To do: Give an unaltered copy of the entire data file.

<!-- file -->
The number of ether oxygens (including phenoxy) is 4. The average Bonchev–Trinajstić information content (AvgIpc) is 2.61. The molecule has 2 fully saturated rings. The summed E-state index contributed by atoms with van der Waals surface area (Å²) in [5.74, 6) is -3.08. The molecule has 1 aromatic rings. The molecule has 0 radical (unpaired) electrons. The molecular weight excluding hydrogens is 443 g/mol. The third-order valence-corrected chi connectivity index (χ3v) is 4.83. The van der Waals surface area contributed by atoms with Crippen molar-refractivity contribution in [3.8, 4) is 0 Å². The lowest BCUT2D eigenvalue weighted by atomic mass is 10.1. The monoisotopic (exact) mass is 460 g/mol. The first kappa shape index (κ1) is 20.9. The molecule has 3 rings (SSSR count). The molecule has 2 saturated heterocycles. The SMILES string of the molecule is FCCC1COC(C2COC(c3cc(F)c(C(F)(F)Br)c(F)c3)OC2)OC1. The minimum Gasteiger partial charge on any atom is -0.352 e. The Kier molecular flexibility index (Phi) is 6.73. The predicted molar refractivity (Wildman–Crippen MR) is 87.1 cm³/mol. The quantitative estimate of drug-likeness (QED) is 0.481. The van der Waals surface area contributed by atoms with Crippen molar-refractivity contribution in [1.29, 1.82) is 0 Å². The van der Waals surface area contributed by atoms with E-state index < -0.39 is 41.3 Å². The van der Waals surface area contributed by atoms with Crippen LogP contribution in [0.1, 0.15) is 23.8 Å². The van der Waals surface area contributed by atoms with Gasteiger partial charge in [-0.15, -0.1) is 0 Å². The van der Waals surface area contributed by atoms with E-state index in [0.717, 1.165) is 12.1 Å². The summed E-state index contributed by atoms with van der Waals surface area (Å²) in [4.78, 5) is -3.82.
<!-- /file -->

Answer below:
The number of ether oxygens (including phenoxy) is 4. The average Bonchev–Trinajstić information content (AvgIpc) is 2.61. The molecule has 2 fully saturated rings. The summed E-state index contributed by atoms with van der Waals surface area (Å²) in [5.74, 6) is -3.08. The molecule has 1 aromatic rings. The molecule has 0 radical (unpaired) electrons. The molecular weight excluding hydrogens is 443 g/mol. The third-order valence-corrected chi connectivity index (χ3v) is 4.83. The van der Waals surface area contributed by atoms with Crippen molar-refractivity contribution in [3.8, 4) is 0 Å². The lowest BCUT2D eigenvalue weighted by atomic mass is 10.1. The monoisotopic (exact) mass is 460 g/mol. The first kappa shape index (κ1) is 20.9. The molecule has 3 rings (SSSR count). The molecule has 2 saturated heterocycles. The SMILES string of the molecule is FCCC1COC(C2COC(c3cc(F)c(C(F)(F)Br)c(F)c3)OC2)OC1. The minimum Gasteiger partial charge on any atom is -0.352 e. The Kier molecular flexibility index (Phi) is 6.73. The predicted molar refractivity (Wildman–Crippen MR) is 87.1 cm³/mol. The quantitative estimate of drug-likeness (QED) is 0.481. The van der Waals surface area contributed by atoms with Crippen molar-refractivity contribution in [1.29, 1.82) is 0 Å². The van der Waals surface area contributed by atoms with E-state index < -0.39 is 41.3 Å². The van der Waals surface area contributed by atoms with Crippen LogP contribution in [0.1, 0.15) is 23.8 Å². The van der Waals surface area contributed by atoms with Gasteiger partial charge in [-0.15, -0.1) is 0 Å². The van der Waals surface area contributed by atoms with E-state index in [0.717, 1.165) is 12.1 Å². The summed E-state index contributed by atoms with van der Waals surface area (Å²) in [4.78, 5) is -3.82.